Plein air oil painting how-to - Lynn Dunbar -
Lynn Dunbar, House That Birds Love 2016, oil, 9 x 12 in. Collection of Ben Nay Plein air

To help market her artwork, Lynn Dunbar summarized her approach to plein air and studio painting and emphasized her response to the spirit, vitality, and beauty of her home state.

After watching an Art Marketing Boot Camp program, Kentucky artist Lynn Dunbar decided to identify a theme or tagline that would summarize her approach to plein air painting. The idea was that a label would make it easier for collectors to gain a general understanding of her work. She decided on “Capturing the Spirit of Kentucky” because she really does enjoy painting her home state. While that one label could never completely encompass all her creative activities, she felt it would help to effectively distinguish her work.

Painting a Plein Air Landscape

“After deciding on a location that interests me and is revealed by a distant pattern of sunlight and shadow, I set up my easel and organize my supplies,” she explains.

“I first do a quick, loose compositional sketch of the big shapes within the scene using thin mixtures of either red (for land) or green (for water), and I wipe out the lighter values with a paper towel so I can get an immediate impression of what the composition will look like. If I don’t like it at all, I wipe the panel clean and start over. More often than not, I adjust the shapes by wiping off or adding paint.”

The standard palette of colors that Dunbar employs includes titanium white, ultramarine blue, cadmium yellow medium or light, naphthol red, medium gray, phthalocyanine rose, viridian, earth red or transparent red oxide, and sometimes Indian yellow.

Once she is satisfied with her compositional plan, Dunbar identifies three to five important shapes and premixes oil colors that match the overall color of those shapes. Those pools of oil colors will serve as the foundations of her paint application. “I mix up pools of three or four foundational colors, including one for sky and one for land,” says the artist. “I then block in areas and use the reservoir of colors to mix new colors by adding to each of those pools. I can make a pool of color lighter, darker, warmer, or cooler depending on what is needed to refine the big shapes already painted. I start by establishing the dark shapes, then the light shapes, and I work back and forth from there into the middle value range. I used to lay in the full value range of values and then leave the painting alone, but now I finish by adding dark accents in the foreground that make the entire painting pop.”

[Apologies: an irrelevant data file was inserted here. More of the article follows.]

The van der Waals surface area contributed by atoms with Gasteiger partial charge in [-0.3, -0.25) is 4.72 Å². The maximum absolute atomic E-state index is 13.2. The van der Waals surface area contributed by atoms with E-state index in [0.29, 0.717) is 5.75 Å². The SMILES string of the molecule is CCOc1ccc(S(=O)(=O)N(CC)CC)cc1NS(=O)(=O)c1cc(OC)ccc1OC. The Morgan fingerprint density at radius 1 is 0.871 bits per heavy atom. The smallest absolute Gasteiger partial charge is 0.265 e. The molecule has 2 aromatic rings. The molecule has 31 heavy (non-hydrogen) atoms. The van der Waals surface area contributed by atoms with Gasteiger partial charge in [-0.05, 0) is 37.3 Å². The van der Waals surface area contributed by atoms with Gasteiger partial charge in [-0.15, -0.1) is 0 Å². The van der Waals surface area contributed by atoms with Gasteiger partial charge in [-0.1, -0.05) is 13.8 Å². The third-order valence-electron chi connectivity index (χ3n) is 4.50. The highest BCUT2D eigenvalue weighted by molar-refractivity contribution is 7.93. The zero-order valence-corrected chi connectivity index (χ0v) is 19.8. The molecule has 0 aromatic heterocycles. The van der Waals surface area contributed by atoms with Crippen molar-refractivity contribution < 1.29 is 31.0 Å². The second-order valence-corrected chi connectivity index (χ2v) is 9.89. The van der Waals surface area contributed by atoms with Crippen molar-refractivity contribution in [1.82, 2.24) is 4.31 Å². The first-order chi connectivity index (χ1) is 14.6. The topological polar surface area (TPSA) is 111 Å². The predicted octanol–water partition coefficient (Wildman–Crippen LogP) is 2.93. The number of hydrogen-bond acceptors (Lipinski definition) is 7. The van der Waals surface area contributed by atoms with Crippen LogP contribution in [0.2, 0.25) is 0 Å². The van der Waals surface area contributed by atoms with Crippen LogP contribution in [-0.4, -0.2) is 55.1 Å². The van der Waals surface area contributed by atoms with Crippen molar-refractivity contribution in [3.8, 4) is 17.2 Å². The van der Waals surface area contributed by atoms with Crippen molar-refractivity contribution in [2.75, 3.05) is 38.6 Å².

Dunbar often adds Liquin alkyd medium to her oil colors to speed up the drying time. Her brushes include flats, an angled Rosemary brush, some Princeton watercolor brushes for details, and a few inexpensive hog bristle brushes for making big, broad strokes across a panel. She normally paints on Centurion deluxe oil-primed linen or Gessobord Museum Series panels. “I love the Gessobord panels,” she says, “but the surface is so slick I usually have to start a painting one day, let the surface dry or get tacky overnight, and then return to the same location the next day.”

Dunbar goes on, “While most of my plein air pieces are standard 9 x 12 and 11 x 14-inch sizes, I really like to paint 5 x 7-inch pieces to quickly capture the composition and color pattern. That’s a convenient size for painting locations near my house or cabin, and they are usually of common, everyday scenes that people take for granted. Even though I am working on a small scale, I get really involved in blocking in the main shapes with a 1-inch or 3/4-inch flat brush and refining those basic shapes.”

Oil Painting Demonstration: Irises

Step 1: Blocking in the composition
Step 1

Step 1:
Lynn Dunbar draws the outlines of the major shapes in the scene to establish the scale and placement of those shapes.

Step 2: Apply thin wash to underpainting
Step 2

Step 2:
The artist then applies thin washes of a red to serve as a contrasting underpainting of the building’s shadows and the vegetation.

Oil Painting Demo: Irises by Lynn Dunbar
Step 3

Step 3:
Continuing with thicker oil colors, Dunbar blocks in other areas of the canvas while reserving the lightest, sunlit shapes.

Step 4: The final plein air painting
Step 4, The completed painting: “Irises,” 2017, oil, 7 x 5 in., private collection, plein air

Step 4:
Dunbar finishes the plein air painting by adding tints of yellow and brown to the sunlit side of the building and scratching in the fence with the edge of a palette knife.

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